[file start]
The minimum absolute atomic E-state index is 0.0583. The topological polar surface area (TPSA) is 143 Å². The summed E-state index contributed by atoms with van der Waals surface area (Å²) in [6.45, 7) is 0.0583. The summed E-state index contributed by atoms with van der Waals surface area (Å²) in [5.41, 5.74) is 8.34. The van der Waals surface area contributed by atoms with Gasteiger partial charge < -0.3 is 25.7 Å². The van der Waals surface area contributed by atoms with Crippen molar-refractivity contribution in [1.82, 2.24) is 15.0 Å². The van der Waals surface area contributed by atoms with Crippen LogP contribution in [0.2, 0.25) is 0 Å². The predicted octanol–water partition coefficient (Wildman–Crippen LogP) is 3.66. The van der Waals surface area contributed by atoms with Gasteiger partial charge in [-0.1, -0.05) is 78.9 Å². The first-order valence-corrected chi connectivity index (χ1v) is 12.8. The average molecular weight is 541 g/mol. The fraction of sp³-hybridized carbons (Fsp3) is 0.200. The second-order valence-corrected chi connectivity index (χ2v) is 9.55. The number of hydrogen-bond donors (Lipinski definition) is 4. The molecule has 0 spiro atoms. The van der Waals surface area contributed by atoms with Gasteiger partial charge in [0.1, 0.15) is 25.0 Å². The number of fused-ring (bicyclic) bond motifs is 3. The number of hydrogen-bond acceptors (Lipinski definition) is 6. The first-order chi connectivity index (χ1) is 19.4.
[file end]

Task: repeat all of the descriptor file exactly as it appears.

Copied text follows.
The minimum absolute atomic E-state index is 0.0583. The topological polar surface area (TPSA) is 143 Å². The summed E-state index contributed by atoms with van der Waals surface area (Å²) in [6.45, 7) is 0.0583. The summed E-state index contributed by atoms with van der Waals surface area (Å²) in [5.41, 5.74) is 8.34. The van der Waals surface area contributed by atoms with Gasteiger partial charge < -0.3 is 25.7 Å². The van der Waals surface area contributed by atoms with Crippen molar-refractivity contribution in [1.82, 2.24) is 15.0 Å². The van der Waals surface area contributed by atoms with Crippen LogP contribution in [0.2, 0.25) is 0 Å². The predicted octanol–water partition coefficient (Wildman–Crippen LogP) is 3.66. The van der Waals surface area contributed by atoms with Gasteiger partial charge in [-0.1, -0.05) is 78.9 Å². The first-order valence-corrected chi connectivity index (χ1v) is 12.8. The average molecular weight is 541 g/mol. The fraction of sp³-hybridized carbons (Fsp3) is 0.200. The second-order valence-corrected chi connectivity index (χ2v) is 9.55. The number of hydrogen-bond donors (Lipinski definition) is 4. The molecule has 0 spiro atoms. The van der Waals surface area contributed by atoms with Gasteiger partial charge in [0.1, 0.15) is 25.0 Å². The number of fused-ring (bicyclic) bond motifs is 3. The number of hydrogen-bond acceptors (Lipinski definition) is 6. The first-order chi connectivity index (χ1) is 19.4.